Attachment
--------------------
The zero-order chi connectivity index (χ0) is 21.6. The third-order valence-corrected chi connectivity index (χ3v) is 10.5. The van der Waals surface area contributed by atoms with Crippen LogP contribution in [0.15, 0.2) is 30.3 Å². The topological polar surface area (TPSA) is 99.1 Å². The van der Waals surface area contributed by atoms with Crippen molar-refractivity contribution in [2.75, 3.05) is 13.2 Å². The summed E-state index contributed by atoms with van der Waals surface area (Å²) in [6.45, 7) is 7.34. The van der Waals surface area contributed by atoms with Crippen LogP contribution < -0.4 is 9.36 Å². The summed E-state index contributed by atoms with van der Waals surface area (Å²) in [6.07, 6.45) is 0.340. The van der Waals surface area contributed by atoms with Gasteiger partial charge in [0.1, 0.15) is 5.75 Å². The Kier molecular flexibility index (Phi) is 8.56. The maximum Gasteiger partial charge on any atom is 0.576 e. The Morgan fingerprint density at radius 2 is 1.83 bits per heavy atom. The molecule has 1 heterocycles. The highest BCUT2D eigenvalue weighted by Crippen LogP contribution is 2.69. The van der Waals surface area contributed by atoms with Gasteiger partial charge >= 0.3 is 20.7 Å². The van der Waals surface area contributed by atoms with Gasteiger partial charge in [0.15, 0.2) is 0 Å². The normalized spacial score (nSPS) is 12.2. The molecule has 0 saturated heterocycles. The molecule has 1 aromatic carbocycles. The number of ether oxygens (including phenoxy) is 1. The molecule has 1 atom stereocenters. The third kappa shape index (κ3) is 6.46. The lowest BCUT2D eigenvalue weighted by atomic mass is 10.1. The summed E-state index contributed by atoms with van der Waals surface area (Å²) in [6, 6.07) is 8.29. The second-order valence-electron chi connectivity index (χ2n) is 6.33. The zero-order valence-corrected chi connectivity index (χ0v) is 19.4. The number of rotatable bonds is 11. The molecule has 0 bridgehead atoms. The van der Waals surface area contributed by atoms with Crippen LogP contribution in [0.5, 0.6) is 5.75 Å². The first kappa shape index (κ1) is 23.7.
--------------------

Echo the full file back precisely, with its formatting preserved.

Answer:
The zero-order chi connectivity index (χ0) is 21.6. The third-order valence-corrected chi connectivity index (χ3v) is 10.5. The van der Waals surface area contributed by atoms with Crippen LogP contribution in [0.15, 0.2) is 30.3 Å². The topological polar surface area (TPSA) is 99.1 Å². The van der Waals surface area contributed by atoms with Crippen molar-refractivity contribution in [2.75, 3.05) is 13.2 Å². The summed E-state index contributed by atoms with van der Waals surface area (Å²) in [6.45, 7) is 7.34. The van der Waals surface area contributed by atoms with Crippen LogP contribution < -0.4 is 9.36 Å². The summed E-state index contributed by atoms with van der Waals surface area (Å²) in [6.07, 6.45) is 0.340. The van der Waals surface area contributed by atoms with Gasteiger partial charge in [0.1, 0.15) is 5.75 Å². The Kier molecular flexibility index (Phi) is 8.56. The maximum Gasteiger partial charge on any atom is 0.576 e. The Morgan fingerprint density at radius 2 is 1.83 bits per heavy atom. The molecule has 1 heterocycles. The highest BCUT2D eigenvalue weighted by Crippen LogP contribution is 2.69. The van der Waals surface area contributed by atoms with Gasteiger partial charge >= 0.3 is 20.7 Å². The van der Waals surface area contributed by atoms with Gasteiger partial charge in [0.15, 0.2) is 0 Å². The normalized spacial score (nSPS) is 12.2. The molecule has 0 saturated heterocycles. The molecule has 1 aromatic carbocycles. The number of ether oxygens (including phenoxy) is 1. The molecule has 1 atom stereocenters. The third kappa shape index (κ3) is 6.46. The lowest BCUT2D eigenvalue weighted by atomic mass is 10.1. The summed E-state index contributed by atoms with van der Waals surface area (Å²) in [6, 6.07) is 8.29. The second-order valence-electron chi connectivity index (χ2n) is 6.33. The zero-order valence-corrected chi connectivity index (χ0v) is 19.4. The number of rotatable bonds is 11. The molecule has 0 bridgehead atoms. The van der Waals surface area contributed by atoms with Crippen LogP contribution in [0.5, 0.6) is 5.75 Å². The first kappa shape index (κ1) is 23.7.